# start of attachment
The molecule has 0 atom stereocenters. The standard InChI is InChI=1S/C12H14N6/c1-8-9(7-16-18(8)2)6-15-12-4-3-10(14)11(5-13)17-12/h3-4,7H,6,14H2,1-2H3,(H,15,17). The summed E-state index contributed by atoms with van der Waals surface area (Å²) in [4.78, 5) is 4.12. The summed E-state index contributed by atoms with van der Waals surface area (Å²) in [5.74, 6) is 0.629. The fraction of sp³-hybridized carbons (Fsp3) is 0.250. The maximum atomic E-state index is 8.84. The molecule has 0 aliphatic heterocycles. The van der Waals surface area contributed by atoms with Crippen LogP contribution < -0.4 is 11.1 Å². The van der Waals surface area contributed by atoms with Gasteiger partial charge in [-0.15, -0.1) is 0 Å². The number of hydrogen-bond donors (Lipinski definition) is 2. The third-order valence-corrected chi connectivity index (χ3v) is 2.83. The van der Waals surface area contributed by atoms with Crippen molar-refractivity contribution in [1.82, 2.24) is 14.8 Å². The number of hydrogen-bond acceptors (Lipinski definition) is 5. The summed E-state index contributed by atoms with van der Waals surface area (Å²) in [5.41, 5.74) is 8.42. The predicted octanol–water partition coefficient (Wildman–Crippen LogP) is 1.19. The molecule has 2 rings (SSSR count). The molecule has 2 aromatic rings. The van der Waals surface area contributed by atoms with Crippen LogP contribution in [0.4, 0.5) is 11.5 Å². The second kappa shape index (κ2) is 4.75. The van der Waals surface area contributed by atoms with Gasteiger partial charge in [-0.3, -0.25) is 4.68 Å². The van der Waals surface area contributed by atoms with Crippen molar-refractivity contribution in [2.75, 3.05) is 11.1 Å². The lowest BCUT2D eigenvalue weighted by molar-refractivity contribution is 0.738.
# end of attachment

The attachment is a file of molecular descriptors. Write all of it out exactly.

The molecule has 0 atom stereocenters. The standard InChI is InChI=1S/C12H14N6/c1-8-9(7-16-18(8)2)6-15-12-4-3-10(14)11(5-13)17-12/h3-4,7H,6,14H2,1-2H3,(H,15,17). The summed E-state index contributed by atoms with van der Waals surface area (Å²) in [4.78, 5) is 4.12. The summed E-state index contributed by atoms with van der Waals surface area (Å²) in [5.74, 6) is 0.629. The fraction of sp³-hybridized carbons (Fsp3) is 0.250. The maximum atomic E-state index is 8.84. The molecule has 0 aliphatic heterocycles. The van der Waals surface area contributed by atoms with Crippen LogP contribution < -0.4 is 11.1 Å². The van der Waals surface area contributed by atoms with Gasteiger partial charge in [-0.15, -0.1) is 0 Å². The number of hydrogen-bond donors (Lipinski definition) is 2. The third-order valence-corrected chi connectivity index (χ3v) is 2.83. The van der Waals surface area contributed by atoms with Crippen molar-refractivity contribution in [1.82, 2.24) is 14.8 Å². The number of hydrogen-bond acceptors (Lipinski definition) is 5. The summed E-state index contributed by atoms with van der Waals surface area (Å²) in [5.41, 5.74) is 8.42. The predicted octanol–water partition coefficient (Wildman–Crippen LogP) is 1.19. The molecule has 2 rings (SSSR count). The molecule has 2 aromatic rings. The van der Waals surface area contributed by atoms with Crippen LogP contribution in [0.4, 0.5) is 11.5 Å². The second kappa shape index (κ2) is 4.75. The van der Waals surface area contributed by atoms with Gasteiger partial charge in [-0.3, -0.25) is 4.68 Å². The van der Waals surface area contributed by atoms with Crippen molar-refractivity contribution in [2.75, 3.05) is 11.1 Å². The lowest BCUT2D eigenvalue weighted by molar-refractivity contribution is 0.738.